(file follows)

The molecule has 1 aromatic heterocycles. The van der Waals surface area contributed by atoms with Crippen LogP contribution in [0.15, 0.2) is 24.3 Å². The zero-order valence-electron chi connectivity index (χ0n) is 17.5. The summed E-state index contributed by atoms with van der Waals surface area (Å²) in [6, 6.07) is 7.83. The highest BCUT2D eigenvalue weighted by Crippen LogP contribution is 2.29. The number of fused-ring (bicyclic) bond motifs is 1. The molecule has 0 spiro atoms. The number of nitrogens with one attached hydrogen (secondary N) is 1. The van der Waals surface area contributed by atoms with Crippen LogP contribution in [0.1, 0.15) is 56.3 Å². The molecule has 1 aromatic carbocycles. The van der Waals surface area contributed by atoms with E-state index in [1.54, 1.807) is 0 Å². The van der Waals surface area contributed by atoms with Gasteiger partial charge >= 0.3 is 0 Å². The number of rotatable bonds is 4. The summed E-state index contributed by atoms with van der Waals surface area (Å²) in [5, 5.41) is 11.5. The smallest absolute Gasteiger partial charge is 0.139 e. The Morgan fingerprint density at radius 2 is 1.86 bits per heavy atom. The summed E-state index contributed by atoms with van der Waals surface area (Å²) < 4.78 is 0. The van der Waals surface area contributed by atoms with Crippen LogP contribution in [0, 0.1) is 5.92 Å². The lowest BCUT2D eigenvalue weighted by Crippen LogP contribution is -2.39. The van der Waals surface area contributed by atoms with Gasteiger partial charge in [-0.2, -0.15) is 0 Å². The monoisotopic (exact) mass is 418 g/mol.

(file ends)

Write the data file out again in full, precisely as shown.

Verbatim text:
The molecule has 1 aromatic heterocycles. The van der Waals surface area contributed by atoms with Crippen LogP contribution in [0.15, 0.2) is 24.3 Å². The zero-order valence-electron chi connectivity index (χ0n) is 17.5. The summed E-state index contributed by atoms with van der Waals surface area (Å²) in [6, 6.07) is 7.83. The highest BCUT2D eigenvalue weighted by Crippen LogP contribution is 2.29. The number of fused-ring (bicyclic) bond motifs is 1. The molecule has 0 spiro atoms. The number of nitrogens with one attached hydrogen (secondary N) is 1. The van der Waals surface area contributed by atoms with Crippen LogP contribution in [0.1, 0.15) is 56.3 Å². The molecule has 1 aromatic carbocycles. The van der Waals surface area contributed by atoms with E-state index in [1.54, 1.807) is 0 Å². The van der Waals surface area contributed by atoms with Gasteiger partial charge >= 0.3 is 0 Å². The number of rotatable bonds is 4. The summed E-state index contributed by atoms with van der Waals surface area (Å²) in [5, 5.41) is 11.5. The smallest absolute Gasteiger partial charge is 0.139 e. The Morgan fingerprint density at radius 2 is 1.86 bits per heavy atom. The summed E-state index contributed by atoms with van der Waals surface area (Å²) < 4.78 is 0. The van der Waals surface area contributed by atoms with Crippen LogP contribution in [0, 0.1) is 5.92 Å². The lowest BCUT2D eigenvalue weighted by Crippen LogP contribution is -2.39. The van der Waals surface area contributed by atoms with Gasteiger partial charge in [-0.2, -0.15) is 0 Å². The monoisotopic (exact) mass is 418 g/mol.